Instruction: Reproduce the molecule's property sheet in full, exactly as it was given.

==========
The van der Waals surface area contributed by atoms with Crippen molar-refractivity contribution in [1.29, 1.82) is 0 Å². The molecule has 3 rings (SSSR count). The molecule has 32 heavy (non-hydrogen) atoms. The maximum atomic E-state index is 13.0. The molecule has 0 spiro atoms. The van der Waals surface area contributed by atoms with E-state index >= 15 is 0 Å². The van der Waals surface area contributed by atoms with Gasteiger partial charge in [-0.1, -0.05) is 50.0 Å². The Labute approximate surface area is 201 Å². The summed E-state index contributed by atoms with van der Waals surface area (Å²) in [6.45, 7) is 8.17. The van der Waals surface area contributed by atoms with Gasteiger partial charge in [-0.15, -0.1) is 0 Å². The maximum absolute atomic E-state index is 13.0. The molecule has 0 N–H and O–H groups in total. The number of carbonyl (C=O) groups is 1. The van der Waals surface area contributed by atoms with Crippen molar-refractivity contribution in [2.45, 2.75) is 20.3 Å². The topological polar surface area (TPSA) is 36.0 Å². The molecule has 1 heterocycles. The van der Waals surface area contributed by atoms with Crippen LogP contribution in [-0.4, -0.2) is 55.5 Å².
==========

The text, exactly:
The van der Waals surface area contributed by atoms with Crippen molar-refractivity contribution in [1.29, 1.82) is 0 Å². The molecule has 3 rings (SSSR count). The molecule has 32 heavy (non-hydrogen) atoms. The maximum atomic E-state index is 13.0. The molecule has 0 spiro atoms. The van der Waals surface area contributed by atoms with E-state index >= 15 is 0 Å². The van der Waals surface area contributed by atoms with Gasteiger partial charge in [-0.1, -0.05) is 50.0 Å². The Labute approximate surface area is 201 Å². The summed E-state index contributed by atoms with van der Waals surface area (Å²) in [6.45, 7) is 8.17. The van der Waals surface area contributed by atoms with Gasteiger partial charge in [-0.15, -0.1) is 0 Å². The maximum absolute atomic E-state index is 13.0. The molecule has 0 N–H and O–H groups in total. The number of carbonyl (C=O) groups is 1. The van der Waals surface area contributed by atoms with Crippen molar-refractivity contribution in [2.45, 2.75) is 20.3 Å². The topological polar surface area (TPSA) is 36.0 Å². The molecule has 1 heterocycles. The van der Waals surface area contributed by atoms with Crippen LogP contribution in [-0.4, -0.2) is 55.5 Å².